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  • (Chick-fil-A)

    The still-simmering controversy sparked by the Chick-fil-A president's public comments against same-sex marriage is set to reignite this week, as more than 500,000 people say they will join former Arkansas Gov. Mike Huckabee's "Chick-fil-A Appreciation Day" on Wednesday by "simply showing up and eating" at one of the company's 1,600 restaurants, while protesters backed by gay and lesbian groups plan to participate in a same-sex "kiss-in" on Friday at the same stores.

    Chick-fil-A, founded in 1946, has a long history of unapologetic social conservatism. But the most recent clash between the $4 billion fast-food chain and progressive groups began in June, when Chick-fil-A President Dan Cathy said that those who support gay marriage are "inviting God's judgment on our nation."

    "We shake our fist at Him and say, 'We know better than you as to what constitutes a marriage,'" Cathy said in a radio interview. "I pray God's mercy on our generation that has such a prideful, arrogant attitude to think that we have the audacity to define what marriage is about." Then, in an interview published by the Baptist Press, Cathy doubled down on his stance against same-sex unions.

    "Guilty as charged," Cathy said. "We are very much supportive of the family—the biblical definition of the family unit. We are a family-owned business, a family-led business, and we are married to our first wives. We give God thanks for that."

    [Related: Chick-fil-A president slams gay marriage]

    The backlash from supporters of same-sex marriage quickly followed. "Hate to think what they do to the gay chickens!" actor Ed Helms tweeted on July 18. "Lost a loyal fan."

    On July 20, Boston Mayor Thomas Menino fired off a letter to Cathy, urging him to abandon plans to expand the Atlanta-based chain to his city.

    "Here in Boston, to borrow your own words, we are 'guilty as charged,'" Menino wrote. "We are indeed full of pride for our support of same sex marriage and our work to expand freedom to all people."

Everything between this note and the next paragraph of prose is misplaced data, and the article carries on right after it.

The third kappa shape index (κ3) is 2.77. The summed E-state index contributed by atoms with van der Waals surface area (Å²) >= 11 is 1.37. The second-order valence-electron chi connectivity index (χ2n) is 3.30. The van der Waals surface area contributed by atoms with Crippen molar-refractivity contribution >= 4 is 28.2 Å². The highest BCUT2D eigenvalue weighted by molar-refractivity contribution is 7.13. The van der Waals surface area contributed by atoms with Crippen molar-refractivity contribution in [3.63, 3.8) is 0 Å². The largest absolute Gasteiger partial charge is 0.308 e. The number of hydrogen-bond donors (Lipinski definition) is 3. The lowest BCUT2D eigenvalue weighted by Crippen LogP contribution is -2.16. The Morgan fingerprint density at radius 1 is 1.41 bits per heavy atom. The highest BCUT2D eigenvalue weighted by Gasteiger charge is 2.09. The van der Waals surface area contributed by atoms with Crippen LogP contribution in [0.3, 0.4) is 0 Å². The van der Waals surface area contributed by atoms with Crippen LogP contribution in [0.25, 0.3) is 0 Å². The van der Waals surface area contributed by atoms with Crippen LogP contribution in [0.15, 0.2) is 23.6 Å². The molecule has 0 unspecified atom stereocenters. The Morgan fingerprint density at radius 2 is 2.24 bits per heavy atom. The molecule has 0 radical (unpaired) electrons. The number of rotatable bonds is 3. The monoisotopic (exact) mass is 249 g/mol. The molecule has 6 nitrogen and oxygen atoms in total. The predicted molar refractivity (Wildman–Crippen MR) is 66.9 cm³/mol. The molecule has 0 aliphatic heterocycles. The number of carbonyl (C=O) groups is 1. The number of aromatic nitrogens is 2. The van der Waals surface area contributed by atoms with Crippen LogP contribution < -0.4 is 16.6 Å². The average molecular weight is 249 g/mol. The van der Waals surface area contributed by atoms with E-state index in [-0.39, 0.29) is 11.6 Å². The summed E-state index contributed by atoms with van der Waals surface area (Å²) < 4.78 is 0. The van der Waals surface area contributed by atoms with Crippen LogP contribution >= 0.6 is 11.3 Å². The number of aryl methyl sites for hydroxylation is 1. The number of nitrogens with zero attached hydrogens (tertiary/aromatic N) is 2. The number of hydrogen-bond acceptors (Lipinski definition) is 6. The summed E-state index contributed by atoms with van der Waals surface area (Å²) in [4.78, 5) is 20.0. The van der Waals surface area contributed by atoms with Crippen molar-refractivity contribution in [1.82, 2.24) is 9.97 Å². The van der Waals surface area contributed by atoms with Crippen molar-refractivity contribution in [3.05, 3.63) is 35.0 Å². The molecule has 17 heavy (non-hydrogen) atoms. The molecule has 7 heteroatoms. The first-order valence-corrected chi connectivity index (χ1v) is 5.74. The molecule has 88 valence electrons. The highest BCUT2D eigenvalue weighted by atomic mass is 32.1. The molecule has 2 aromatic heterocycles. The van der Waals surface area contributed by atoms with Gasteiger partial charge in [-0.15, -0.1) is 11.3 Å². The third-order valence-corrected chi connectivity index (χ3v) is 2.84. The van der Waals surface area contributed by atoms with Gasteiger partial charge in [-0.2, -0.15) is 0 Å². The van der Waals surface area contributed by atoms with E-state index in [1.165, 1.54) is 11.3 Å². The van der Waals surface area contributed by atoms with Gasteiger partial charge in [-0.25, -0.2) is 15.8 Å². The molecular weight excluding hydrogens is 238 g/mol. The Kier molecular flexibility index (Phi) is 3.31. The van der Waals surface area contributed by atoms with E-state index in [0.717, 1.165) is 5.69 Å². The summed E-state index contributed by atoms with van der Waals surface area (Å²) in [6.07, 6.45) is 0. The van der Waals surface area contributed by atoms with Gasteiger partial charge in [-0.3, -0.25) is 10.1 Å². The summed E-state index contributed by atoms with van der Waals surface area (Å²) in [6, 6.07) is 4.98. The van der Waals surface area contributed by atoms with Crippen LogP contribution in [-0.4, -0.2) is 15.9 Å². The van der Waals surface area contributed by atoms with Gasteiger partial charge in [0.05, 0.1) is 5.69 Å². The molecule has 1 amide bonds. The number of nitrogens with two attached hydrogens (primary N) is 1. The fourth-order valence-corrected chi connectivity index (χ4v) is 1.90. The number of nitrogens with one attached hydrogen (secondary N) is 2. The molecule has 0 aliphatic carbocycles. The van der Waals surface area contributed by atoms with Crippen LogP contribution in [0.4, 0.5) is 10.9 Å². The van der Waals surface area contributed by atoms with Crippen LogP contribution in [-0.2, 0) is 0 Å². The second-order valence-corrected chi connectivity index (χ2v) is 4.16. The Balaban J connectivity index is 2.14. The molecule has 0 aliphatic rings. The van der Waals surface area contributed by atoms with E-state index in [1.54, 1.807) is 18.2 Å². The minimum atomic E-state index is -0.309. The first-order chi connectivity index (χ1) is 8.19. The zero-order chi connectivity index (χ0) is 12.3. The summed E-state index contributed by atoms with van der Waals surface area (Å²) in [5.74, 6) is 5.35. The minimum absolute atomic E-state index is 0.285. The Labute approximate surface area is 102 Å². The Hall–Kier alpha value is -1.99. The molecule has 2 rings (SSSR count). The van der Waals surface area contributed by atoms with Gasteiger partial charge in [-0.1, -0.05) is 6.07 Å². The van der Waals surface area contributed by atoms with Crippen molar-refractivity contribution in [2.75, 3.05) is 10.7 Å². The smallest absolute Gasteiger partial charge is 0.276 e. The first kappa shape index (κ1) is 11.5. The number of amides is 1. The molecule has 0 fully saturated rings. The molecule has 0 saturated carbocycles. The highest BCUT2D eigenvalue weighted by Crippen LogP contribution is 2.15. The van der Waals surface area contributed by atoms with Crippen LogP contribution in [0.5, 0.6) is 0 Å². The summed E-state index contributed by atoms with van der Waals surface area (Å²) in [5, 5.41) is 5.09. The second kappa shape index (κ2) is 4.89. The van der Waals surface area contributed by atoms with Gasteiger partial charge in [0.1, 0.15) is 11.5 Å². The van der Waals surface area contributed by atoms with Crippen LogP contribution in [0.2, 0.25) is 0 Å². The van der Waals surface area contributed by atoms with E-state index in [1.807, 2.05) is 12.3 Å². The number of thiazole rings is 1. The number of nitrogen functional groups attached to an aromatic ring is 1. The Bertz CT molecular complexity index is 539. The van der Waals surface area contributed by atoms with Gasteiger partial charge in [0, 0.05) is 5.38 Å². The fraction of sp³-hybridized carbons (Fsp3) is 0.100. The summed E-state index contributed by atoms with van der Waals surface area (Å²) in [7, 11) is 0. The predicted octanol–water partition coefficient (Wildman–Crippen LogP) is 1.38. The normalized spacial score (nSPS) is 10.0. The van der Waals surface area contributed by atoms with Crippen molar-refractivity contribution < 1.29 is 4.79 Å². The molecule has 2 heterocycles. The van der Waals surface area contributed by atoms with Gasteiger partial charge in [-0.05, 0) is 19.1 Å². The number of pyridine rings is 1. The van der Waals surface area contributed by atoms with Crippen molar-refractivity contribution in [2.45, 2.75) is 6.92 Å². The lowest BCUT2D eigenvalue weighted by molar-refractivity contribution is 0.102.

Read More »from Chick-fil-A braces for protests, same-sex ‘kiss-in’
  • Drought-damaged corn on a Michigan farm. (Robert Ray/AP)

    The worst drought in a generation is punishing farmers and burning up the nation's corn crop. Nearly 65 percent of the nation is experiencing a drought right now, according to the U.S. Drought Monitor. Many farmers were just trying to get over last summer's dry spell when the hottest June on record rolled in, threatening to destroy crops and desiccate pastures.

    While it's still unclear exactly what the drought will mean for the U.S. environment and economy, a few concerning consequences are already apparent. But experts predict other worrisome outcomes yet to come. (If you have stories or photos about how the drought is affecting you, share them with us here.) Here are a few consequences that could crop up due to the drought:

    1. Rising food prices at home

    The U.S. Department of Agriculture warned last week that Americans should expect to pay 3 to 5 percent more for groceries next year because of the drought. Most of the price hikes will be for chicken, pork, beef and dairy, since the

    Read More »from Mercury rising: 5 consequences from the drought that’s scorching American farmland
  • Fourteen-year-old Tyler Varvel was doing some yard work when something caught his eye.

    "Like it seemed shiny, so I flicked it with my shoe," Varvel told local TV station WGAL. "It was a bomb or mortar, or something."

    The Lebanon County, Penn., teenager called his mother who in turn called police.

    Bomb specialists arrived and closed a nearby street for hours. They later determined Varvel stumbled upon a World War II-era mortar. It was found to be inert and was likely a practice round left behind by someone decades ago.

    The bomb squad took the mortar away for disposal.

    And the family is thankful it's gone.

    "Pretty wild summer," Tyler said after the incident.

    His mother, Lora Varvel, said, "Something fun for the boys to talk about at school when they go back."

    Read More »from Pennsylvania teen finds unexploded World War II-era mortar in backyard

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